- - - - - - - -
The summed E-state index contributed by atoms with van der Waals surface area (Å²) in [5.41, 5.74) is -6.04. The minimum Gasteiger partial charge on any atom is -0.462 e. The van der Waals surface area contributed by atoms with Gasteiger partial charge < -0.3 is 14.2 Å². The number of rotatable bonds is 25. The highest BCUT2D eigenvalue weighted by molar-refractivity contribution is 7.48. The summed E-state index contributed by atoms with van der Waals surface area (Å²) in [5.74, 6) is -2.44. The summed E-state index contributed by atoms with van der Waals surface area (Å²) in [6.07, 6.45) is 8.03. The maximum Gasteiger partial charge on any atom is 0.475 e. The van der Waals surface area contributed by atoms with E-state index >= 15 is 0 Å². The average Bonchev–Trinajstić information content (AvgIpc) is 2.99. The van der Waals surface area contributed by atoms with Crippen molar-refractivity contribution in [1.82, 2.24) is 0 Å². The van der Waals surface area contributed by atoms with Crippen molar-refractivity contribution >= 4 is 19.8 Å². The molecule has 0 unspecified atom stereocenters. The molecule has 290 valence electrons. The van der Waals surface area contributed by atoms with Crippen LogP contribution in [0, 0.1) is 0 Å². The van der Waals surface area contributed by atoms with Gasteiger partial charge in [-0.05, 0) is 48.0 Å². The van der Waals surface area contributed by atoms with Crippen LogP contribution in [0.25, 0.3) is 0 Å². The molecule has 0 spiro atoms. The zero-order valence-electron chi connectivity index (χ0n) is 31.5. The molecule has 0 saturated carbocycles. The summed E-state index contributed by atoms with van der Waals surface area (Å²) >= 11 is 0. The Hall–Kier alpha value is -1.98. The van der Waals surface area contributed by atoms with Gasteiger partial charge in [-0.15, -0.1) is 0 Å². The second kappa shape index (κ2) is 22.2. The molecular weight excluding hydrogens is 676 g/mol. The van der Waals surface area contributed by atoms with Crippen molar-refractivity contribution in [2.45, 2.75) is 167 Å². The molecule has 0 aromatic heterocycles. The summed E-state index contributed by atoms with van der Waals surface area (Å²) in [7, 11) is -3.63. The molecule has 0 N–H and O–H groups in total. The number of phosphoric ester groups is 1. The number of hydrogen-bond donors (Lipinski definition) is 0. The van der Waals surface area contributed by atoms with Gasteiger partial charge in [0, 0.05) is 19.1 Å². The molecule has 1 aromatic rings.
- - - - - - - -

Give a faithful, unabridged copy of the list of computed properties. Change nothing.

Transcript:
The summed E-state index contributed by atoms with van der Waals surface area (Å²) in [5.41, 5.74) is -6.04. The minimum Gasteiger partial charge on any atom is -0.462 e. The van der Waals surface area contributed by atoms with Gasteiger partial charge < -0.3 is 14.2 Å². The number of rotatable bonds is 25. The highest BCUT2D eigenvalue weighted by molar-refractivity contribution is 7.48. The summed E-state index contributed by atoms with van der Waals surface area (Å²) in [5.74, 6) is -2.44. The summed E-state index contributed by atoms with van der Waals surface area (Å²) in [6.07, 6.45) is 8.03. The maximum Gasteiger partial charge on any atom is 0.475 e. The van der Waals surface area contributed by atoms with E-state index >= 15 is 0 Å². The average Bonchev–Trinajstić information content (AvgIpc) is 2.99. The van der Waals surface area contributed by atoms with Crippen molar-refractivity contribution in [1.82, 2.24) is 0 Å². The van der Waals surface area contributed by atoms with Crippen molar-refractivity contribution >= 4 is 19.8 Å². The molecule has 0 unspecified atom stereocenters. The molecule has 290 valence electrons. The van der Waals surface area contributed by atoms with Crippen LogP contribution in [0, 0.1) is 0 Å². The van der Waals surface area contributed by atoms with Gasteiger partial charge in [-0.05, 0) is 48.0 Å². The van der Waals surface area contributed by atoms with Crippen LogP contribution in [0.25, 0.3) is 0 Å². The molecule has 0 spiro atoms. The zero-order valence-electron chi connectivity index (χ0n) is 31.5. The molecule has 0 saturated carbocycles. The summed E-state index contributed by atoms with van der Waals surface area (Å²) >= 11 is 0. The Hall–Kier alpha value is -1.98. The van der Waals surface area contributed by atoms with Gasteiger partial charge in [-0.15, -0.1) is 0 Å². The second kappa shape index (κ2) is 22.2. The molecular weight excluding hydrogens is 676 g/mol. The van der Waals surface area contributed by atoms with Crippen molar-refractivity contribution in [2.45, 2.75) is 167 Å². The molecule has 0 aromatic heterocycles. The summed E-state index contributed by atoms with van der Waals surface area (Å²) in [7, 11) is -3.63. The molecule has 0 N–H and O–H groups in total. The number of phosphoric ester groups is 1. The number of hydrogen-bond donors (Lipinski definition) is 0. The van der Waals surface area contributed by atoms with Gasteiger partial charge in [0, 0.05) is 19.1 Å². The molecule has 1 aromatic rings.